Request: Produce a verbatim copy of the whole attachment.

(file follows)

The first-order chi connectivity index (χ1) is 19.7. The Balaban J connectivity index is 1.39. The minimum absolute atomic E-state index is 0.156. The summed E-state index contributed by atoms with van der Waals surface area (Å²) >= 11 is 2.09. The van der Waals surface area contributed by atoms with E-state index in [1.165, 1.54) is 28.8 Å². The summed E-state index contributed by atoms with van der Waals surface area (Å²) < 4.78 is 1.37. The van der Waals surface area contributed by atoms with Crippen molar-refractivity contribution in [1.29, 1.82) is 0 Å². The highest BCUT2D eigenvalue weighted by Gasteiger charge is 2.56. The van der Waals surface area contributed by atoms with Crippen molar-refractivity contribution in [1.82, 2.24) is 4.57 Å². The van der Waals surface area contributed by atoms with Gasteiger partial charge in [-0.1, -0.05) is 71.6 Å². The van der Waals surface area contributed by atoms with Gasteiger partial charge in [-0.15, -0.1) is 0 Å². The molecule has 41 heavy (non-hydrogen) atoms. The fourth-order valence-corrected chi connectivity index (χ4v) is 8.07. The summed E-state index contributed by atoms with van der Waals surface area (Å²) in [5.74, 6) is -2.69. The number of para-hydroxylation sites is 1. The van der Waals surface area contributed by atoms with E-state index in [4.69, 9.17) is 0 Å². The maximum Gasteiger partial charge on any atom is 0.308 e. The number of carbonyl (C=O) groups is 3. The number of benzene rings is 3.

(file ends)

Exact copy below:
The first-order chi connectivity index (χ1) is 19.7. The Balaban J connectivity index is 1.39. The minimum absolute atomic E-state index is 0.156. The summed E-state index contributed by atoms with van der Waals surface area (Å²) >= 11 is 2.09. The van der Waals surface area contributed by atoms with E-state index in [1.165, 1.54) is 28.8 Å². The summed E-state index contributed by atoms with van der Waals surface area (Å²) < 4.78 is 1.37. The van der Waals surface area contributed by atoms with Crippen molar-refractivity contribution in [1.29, 1.82) is 0 Å². The highest BCUT2D eigenvalue weighted by Gasteiger charge is 2.56. The van der Waals surface area contributed by atoms with Crippen molar-refractivity contribution in [1.82, 2.24) is 4.57 Å². The van der Waals surface area contributed by atoms with Gasteiger partial charge in [-0.1, -0.05) is 71.6 Å². The van der Waals surface area contributed by atoms with Gasteiger partial charge in [-0.15, -0.1) is 0 Å². The molecule has 41 heavy (non-hydrogen) atoms. The fourth-order valence-corrected chi connectivity index (χ4v) is 8.07. The summed E-state index contributed by atoms with van der Waals surface area (Å²) in [5.74, 6) is -2.69. The number of para-hydroxylation sites is 1. The van der Waals surface area contributed by atoms with E-state index in [4.69, 9.17) is 0 Å². The maximum Gasteiger partial charge on any atom is 0.308 e. The number of carbonyl (C=O) groups is 3. The number of benzene rings is 3.